Photo: Tim Grams
As Arctic ice continues to recede due to climate change, shipping in the Arctic is only increasing, with billions of tons of cargo moving through the region every year.
The International Maritime Organization's (IMO) Polar Code, while addressing some environmental concerns, does not account for the immense threat to the Arctic's wildlife
posed by shipping and heavy fuel oil (HFO).
The Arctic’s dramatic and unpredictable weather and changing sea ice conditions make vessel transits of any sort a serious risk. The Arctic Council’s Arctic
Marine Shipping Assessment stated that: ”The most significant threat from ships to the Arctic marine environment is the release of oil through accidental or illegal
discharge.” A spill of any kind in the Arctic should be avoided at all costs. But with the added danger of HFO on board, every ship in the region becomes a potential
This type of oil, markedly more harmful to the environment than distillate marine fuel, has already been banned in Antarctic waters. The black carbon created by burning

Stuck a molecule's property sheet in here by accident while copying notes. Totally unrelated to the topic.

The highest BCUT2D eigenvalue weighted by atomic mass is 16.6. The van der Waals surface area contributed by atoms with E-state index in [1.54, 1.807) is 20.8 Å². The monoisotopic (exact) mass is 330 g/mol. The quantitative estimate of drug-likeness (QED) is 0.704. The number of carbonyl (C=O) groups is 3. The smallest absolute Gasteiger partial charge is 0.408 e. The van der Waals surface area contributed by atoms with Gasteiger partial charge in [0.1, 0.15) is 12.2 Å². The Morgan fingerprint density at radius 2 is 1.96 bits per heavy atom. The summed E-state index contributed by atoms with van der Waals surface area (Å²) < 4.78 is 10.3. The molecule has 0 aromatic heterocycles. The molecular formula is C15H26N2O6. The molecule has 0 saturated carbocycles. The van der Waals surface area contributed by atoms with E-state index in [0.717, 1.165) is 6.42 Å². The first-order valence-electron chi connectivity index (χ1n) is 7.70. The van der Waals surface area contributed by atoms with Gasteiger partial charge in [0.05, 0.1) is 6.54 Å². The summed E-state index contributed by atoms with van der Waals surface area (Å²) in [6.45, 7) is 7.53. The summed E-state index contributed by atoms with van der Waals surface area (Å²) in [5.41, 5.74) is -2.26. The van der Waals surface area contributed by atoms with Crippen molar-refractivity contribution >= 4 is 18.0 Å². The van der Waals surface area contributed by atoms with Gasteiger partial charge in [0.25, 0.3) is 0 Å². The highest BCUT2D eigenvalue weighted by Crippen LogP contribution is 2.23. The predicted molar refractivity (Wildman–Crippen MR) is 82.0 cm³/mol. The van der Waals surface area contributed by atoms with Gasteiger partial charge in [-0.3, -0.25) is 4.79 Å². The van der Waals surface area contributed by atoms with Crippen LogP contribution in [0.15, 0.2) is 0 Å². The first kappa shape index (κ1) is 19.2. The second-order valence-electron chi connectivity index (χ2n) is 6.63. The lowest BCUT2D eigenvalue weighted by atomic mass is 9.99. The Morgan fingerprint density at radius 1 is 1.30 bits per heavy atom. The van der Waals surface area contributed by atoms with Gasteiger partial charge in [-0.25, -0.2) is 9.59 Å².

heavy fuel oils is well documented to hasten the already warming climate in the region. As you are aware, the Arctic Council has already created a task force directed to
find ways of reducing black carbon emissions in the Arctic. HFO is also more difficult to clean up than distillate fuel, even in ideal environments, because it sinks below
the water's surface. And it has proven to persist in the water for weeks after a spill. Yet countless ships both burn and carry this fuel through the Arctic every year,
even with reasonable alternatives readily available, such as distillate fuels and liquefied natural gas.
Permitting of non-ice-class ships must also be addressed. With the risks involved in sailing the Arctic, no matter the type of fuel on board, it is a threat to human
safety and the environment to allow any non-ice-class ships to traverse the Arctic. I am concerned that the language currently in the Polar Code still permits many ships
not built for Arctic conditions to travel through the region, raising the risk of a dangerous accident, as well as that of a fuel spill.
I ask you to urge the IMO to ban heavy fuel oil use for shipping in or near Arctic waters, and include this provision in the Polar Code. I further ask that you include
specific guidelines in the Polar Code to prevent non-ice-class ships from traveling Arctic waters. We must reduce the risk of an oil spill in this region, the consequences
of which could be devastating to its people, landscape and wildlife.
Dear Arctic Council Secretariat,
Thank you for your consideration.[Your Name] [Your Address] [City, State ZIP]
Defenders of Wildlife leads the pack when it comes to protecting wild animals and plants in their natural communities »
© Copyright 2019 Defenders of Wildlife | 1130 17th Street NW | Washington, DC 20036 | 1-800-385-9712